between school and work were featured by Meltzer et al. (1993). Two of these are
described here. The Critical Skills Foundation (Wheaton, Illinois) was formed to
"facilitate the development and dissemination of curricula and projects in which
students may practice the critical skills in the environment of a real-world
business partner" (p. 58). The foundation developed two approaches to teaching
critical skills. The SCANS-related field study projects have been conducted for
various businesses in the community and have led to the development of a
guidebook titled FIELD STUDIES AND APPLIED LEARNING FOR HIGH SCHOOL STUDENTS.
The applied learning/cooperative education projects featured the applied
learning approach, which emphasizes SCANS foundation skills as well as skills
and competencies in four different business sectors--office, retail,
restaurant/food service, and medical practices/clinics. This approach enables
cooperative education partners to teach the SCANS skills and competencies in a
real-world environment (ibid.).
Meltzer et al. (1993) describe Project C: Communities, Corporations,
Classrooms (Fort Worth, Texas) as "one of the nation's best examples of putting
SCANS into practice" (p. 62). This project conducted an analysis of 791 jobs,
involving over 3,000 employees in more than 300 Fort Worth businesses. After
identifying the job tasks and skills required to complete each task, the workers
rated the level of proficiency for each skill (and the level of education
required--secondary and postsecondary). As a result of this initial effort,
significant curriculum changes were made to incorporate the use of technology in
teaching math and science principles. Laboratories were also redesigned to
accommodate process-oriented rather than materials-oriented instruction.
Teachers now assign students problems to solve, rather than items to make. "One
task, for instance, was for students to design a child's toy with only three
specified constraints: the toy had to be something that could be pulled, have no
more than three moving parts, and use non-toxic materials" (ibid., p. 65).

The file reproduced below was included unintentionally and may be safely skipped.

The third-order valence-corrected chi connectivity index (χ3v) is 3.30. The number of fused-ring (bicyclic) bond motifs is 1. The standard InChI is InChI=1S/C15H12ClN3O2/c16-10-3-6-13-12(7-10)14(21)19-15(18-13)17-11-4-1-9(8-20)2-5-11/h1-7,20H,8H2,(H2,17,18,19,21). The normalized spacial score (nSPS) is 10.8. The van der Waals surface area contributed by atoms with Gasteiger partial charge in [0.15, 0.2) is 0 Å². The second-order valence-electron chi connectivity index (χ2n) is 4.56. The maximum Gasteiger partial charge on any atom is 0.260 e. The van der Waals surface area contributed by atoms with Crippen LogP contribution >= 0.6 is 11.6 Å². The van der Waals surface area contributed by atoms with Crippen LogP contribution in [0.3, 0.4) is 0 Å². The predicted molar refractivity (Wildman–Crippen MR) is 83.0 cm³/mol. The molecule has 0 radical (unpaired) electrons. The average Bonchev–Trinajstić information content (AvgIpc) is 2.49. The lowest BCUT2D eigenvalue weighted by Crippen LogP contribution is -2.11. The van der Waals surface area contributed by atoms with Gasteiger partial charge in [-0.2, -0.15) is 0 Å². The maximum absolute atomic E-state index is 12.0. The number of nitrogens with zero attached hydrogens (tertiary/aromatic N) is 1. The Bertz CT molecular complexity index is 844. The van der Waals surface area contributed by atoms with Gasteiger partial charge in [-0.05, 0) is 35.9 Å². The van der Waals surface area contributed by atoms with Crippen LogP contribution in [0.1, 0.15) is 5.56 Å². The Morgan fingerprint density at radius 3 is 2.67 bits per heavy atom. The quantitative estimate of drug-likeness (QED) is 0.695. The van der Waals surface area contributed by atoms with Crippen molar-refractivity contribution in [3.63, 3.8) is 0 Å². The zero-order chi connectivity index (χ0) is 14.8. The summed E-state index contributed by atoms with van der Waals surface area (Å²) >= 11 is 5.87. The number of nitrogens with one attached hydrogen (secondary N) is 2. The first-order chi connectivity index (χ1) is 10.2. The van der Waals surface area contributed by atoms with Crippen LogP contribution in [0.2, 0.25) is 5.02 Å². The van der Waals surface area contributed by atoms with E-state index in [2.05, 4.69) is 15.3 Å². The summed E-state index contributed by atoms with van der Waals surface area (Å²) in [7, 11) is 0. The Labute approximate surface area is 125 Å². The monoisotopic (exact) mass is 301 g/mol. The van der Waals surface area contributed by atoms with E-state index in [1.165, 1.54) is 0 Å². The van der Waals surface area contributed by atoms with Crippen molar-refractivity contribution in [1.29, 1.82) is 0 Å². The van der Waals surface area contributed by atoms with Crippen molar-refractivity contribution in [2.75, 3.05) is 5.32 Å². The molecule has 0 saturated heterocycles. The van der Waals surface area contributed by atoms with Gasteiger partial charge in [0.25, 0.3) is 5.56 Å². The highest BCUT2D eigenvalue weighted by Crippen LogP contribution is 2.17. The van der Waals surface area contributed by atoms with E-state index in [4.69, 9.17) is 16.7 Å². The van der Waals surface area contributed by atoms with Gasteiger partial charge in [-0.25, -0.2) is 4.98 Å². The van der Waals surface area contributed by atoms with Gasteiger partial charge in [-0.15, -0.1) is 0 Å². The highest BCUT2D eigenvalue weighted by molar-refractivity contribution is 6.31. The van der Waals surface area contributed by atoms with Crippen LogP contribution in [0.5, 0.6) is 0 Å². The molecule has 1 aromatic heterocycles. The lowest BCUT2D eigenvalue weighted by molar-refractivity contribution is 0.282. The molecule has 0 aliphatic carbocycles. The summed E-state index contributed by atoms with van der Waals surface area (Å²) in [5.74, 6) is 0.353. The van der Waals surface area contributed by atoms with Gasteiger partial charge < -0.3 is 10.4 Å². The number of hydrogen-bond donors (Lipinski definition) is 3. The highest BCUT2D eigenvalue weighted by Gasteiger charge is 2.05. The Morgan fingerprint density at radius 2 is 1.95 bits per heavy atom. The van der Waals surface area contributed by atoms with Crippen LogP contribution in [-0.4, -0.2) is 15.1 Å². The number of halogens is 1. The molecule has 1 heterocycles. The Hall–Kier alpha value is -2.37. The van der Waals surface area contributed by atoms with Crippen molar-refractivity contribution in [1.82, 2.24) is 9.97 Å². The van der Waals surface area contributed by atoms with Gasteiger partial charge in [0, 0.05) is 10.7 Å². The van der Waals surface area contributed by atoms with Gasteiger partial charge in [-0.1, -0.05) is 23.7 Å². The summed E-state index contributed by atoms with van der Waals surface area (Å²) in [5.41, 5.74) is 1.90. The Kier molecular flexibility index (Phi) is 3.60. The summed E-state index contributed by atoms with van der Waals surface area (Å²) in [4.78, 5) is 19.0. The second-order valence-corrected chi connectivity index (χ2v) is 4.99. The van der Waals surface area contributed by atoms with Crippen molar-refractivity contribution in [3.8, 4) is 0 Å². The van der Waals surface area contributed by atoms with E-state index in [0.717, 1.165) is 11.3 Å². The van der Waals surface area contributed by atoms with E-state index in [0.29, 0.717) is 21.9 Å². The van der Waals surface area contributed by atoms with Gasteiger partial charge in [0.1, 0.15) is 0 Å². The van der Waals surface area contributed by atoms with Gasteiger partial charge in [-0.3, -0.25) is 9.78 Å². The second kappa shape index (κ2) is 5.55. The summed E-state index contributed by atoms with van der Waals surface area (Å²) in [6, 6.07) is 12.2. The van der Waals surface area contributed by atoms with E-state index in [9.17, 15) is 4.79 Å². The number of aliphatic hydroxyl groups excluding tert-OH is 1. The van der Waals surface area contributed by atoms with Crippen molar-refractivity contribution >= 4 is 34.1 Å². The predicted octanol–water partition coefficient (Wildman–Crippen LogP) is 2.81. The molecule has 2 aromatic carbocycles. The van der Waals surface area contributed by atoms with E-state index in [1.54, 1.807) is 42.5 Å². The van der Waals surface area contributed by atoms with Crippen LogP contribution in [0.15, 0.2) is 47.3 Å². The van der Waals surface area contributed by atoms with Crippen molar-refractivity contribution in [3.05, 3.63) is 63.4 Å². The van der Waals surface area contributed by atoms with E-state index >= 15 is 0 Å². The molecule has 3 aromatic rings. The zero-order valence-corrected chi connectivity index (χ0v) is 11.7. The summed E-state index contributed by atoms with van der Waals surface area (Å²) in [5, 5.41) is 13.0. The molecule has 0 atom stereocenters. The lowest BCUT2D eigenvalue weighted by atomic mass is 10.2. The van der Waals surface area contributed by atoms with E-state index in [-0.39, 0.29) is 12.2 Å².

INFLUENCING EDUCATION OVERSEAS
The Department of Defense
Dependents Schools (DoDDS) in Germany initiated Project SCANS Integration. This
project was "designed to explore how well all high school instructors would be
able to integrate the desired competencies into their courses and how well the
competencies could be rated and recorded for their students" (Ryan and Pritz
1994, p. 1). To begin the effort, a group of 42 DoDDS teachers was assembled for
a week-long workshop in Columbus, Ohio. During the workshop, the teachers began
to identify functional competencies from the curriculum in their specific
disciplines and then listed places in their courses where each of the SCANS
competencies might be learned. In subsequent sessions, the teachers explored and
achieved consensus on three competencies per SCANS category (within the headings
of Employability Skills and Interpersonal Skills) that they would address.
"Initial reactions of students and teachers to the integration of SCANS
competencies were clearly positive and encouraging, and they provided helpful
ideas and input to share with a new group of teachers" (ibid., p. 2).
A second group of DoDDS teachers was oriented to the process and the program
was pilot tested by them during the 1993-1994 school year. The results have been
positive. "Teachers have been open and articulate about their recognition that
changes in instructional delivery and assessment are implied by the program, and
they have known from the outset that they have the freedom as well as the
responsibility to determine what those changes should be" (ibid., p. 2).
Ryan and Pritz (1994) list some of the teaching beliefs that have guided the
program (p. 6):
gap has existed between employer expectations and an awareness of those
expectations by both students and educators; therefore, it is important for
educators to define expectations about employability and interpersonal
competencies and prompt student exploration of them.
should retreat from being the sole source of information in the classroom and
delegate more responsibility to students for their own learning.
forms of assessment are imperative to draw conclusions about competencies
earned; student self-evaluation and interactive assessment are helpful, as is